Quick Homemade Ice Cream

Looking up Joanna Gaines from the Fixer Upper TV show & found this posting on how to make homemade ice cream, without an ice cream maker.  Looks fun & easy & maybe not too hard to modify the flavors.

Check out the details here:

https://magnoliamarket.com/simple-homemade-ice-cream/

Image from the original blog post above

Family History Center Fun

While on a recent trip Up North, in Gaylord, Michigan I was privileged to get some Genealogy Time in at the local Family History Center and got to play around with a fun website (see below).  You can find a “local” Family History Center here and get free & friendly help with your own genealogical “games”:

https://familysearch.org/locations/centerlocator

Image result for family history center

During my Gaylord FHC endeavor the lovely lady currently running this FHC introduced me to a very fun little free tool, that anyone can actually access.  This is actually RelativeFinder.org and is hosted by BYU (Brigham Young University), I believe.  Although this tool has been available for at least a year (see the below article for details) this is the first I’d ever heard of it…and it was actually quite fun to play with.

Image result for family search

FamilySearch.org is a great Genealogical Website, it offers many free genealogy services and gives you the ability to create a family tree online, and to access many available records and link them to your family tree.  If you have a family tree at FamilySearch.org then you can sign in to the RelativeFinder tool using your FamilySearch log-in info & find relatives via your existing tree.  If you don’t have a family tree (or you want to search for relatives for a specific person in your tree) you can go to family trees in family search and see if you can locate a known ancestor of yours in someone else’s tree.  If you find the correct person you can copy their unique identifying number & paste it into the “masquerade” function of RelativeFinder here:

https://relativefinder.org/#/masquerade

Image result for Masquerade Love

I honestly don’t know if you can use RelativeFinder.org without a FamilySearch login, but you can “join” FamilySearch for free and then see what happens.  The masquerade link above explains where the identifying number can be found in a FamilySearch family tree…so hopefully anyone can have fun with this with just a bit of effort.  Obviously the further back in time you can take your personal family tree the greater the likelihood of finding “cousin” matches with this fun website…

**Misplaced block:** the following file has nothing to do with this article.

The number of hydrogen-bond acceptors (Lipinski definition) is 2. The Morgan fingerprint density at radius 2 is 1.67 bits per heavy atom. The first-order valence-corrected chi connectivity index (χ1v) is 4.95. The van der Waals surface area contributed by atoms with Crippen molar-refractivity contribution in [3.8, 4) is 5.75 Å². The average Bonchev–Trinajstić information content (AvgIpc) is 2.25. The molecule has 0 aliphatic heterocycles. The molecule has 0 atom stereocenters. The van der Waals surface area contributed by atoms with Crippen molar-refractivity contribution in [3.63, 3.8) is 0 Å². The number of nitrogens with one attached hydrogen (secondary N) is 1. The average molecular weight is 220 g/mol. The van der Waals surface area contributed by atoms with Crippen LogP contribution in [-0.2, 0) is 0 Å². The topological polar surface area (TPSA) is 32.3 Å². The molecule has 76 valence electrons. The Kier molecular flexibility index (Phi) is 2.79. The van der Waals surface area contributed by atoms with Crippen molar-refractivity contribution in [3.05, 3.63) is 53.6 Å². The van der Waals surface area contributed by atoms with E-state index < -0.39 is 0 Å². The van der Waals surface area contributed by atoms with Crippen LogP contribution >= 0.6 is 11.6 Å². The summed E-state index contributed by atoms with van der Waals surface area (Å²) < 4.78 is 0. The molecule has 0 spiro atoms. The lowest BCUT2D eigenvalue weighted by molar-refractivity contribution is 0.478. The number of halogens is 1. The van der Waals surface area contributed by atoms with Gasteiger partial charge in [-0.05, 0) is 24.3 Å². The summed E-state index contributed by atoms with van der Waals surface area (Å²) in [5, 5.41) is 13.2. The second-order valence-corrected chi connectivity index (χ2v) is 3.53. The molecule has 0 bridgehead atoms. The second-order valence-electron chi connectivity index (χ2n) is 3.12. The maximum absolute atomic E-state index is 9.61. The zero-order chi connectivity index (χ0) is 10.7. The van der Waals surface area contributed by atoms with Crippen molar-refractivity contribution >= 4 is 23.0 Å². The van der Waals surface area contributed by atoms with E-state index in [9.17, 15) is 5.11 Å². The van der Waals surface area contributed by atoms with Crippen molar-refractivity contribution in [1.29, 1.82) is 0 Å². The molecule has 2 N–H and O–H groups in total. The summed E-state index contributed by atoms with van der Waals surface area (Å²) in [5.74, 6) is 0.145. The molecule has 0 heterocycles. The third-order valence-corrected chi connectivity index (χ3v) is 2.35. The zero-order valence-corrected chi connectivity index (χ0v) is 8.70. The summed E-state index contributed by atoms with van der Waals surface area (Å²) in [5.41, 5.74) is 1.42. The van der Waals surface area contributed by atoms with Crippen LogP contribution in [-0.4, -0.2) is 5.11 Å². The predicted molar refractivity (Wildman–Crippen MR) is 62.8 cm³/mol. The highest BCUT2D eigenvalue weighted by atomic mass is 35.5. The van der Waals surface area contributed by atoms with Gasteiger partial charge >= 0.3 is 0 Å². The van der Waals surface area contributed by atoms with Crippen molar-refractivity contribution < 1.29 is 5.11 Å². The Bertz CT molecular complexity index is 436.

Blessed is the family who delights in the Word of the Lord and meditates on it day and night.  The family will be like a tree planted by streams of water, yielding fruit in its season.  Psalm 1

I plan to use some of the RelativeFinder results to pique the interest of other family members who are less enthusiastic about Genealogy than I am.  Since there are a number of intriguing categories available you are likely to find some sub-set of (available) humanity to pique your own interest…and you never know, you just might get bitten by that pesky genealogy bug & join this legion of enthusiastic “infectees”…but be warned, once bitten there is no proven or lasting cure!

Quotes and Sayings About Family | FAMILY Be thankful Always Forgive Share Respect one Another...

 

https://familysearch.org/blog/en/relative-finder-big-family-cousins/

Well I’m going to have to get back to this posting with an Edit after I can get to a computer with less pop-up blocking so that I can post a couple of examples to potentially whet your appetite…for instance, my husband is a First Cousin to William Shakespeare, though many generations removed!

Happy Hunting!

Image result for family history center

PS all images are from various Bing.com image searches

Parenting Blogger Emily Austin on Turning a Hobby into a Full-Time Job — Discover

Emily Austin on the evolution of her parenting blog, The Waiting, and her growth as a blogger.

via Parenting Blogger Emily Austin on Turning a Hobby into a Full-Time Job — Discover

I’m no where near ready to take most of this advice, but it’s definitely food for thought!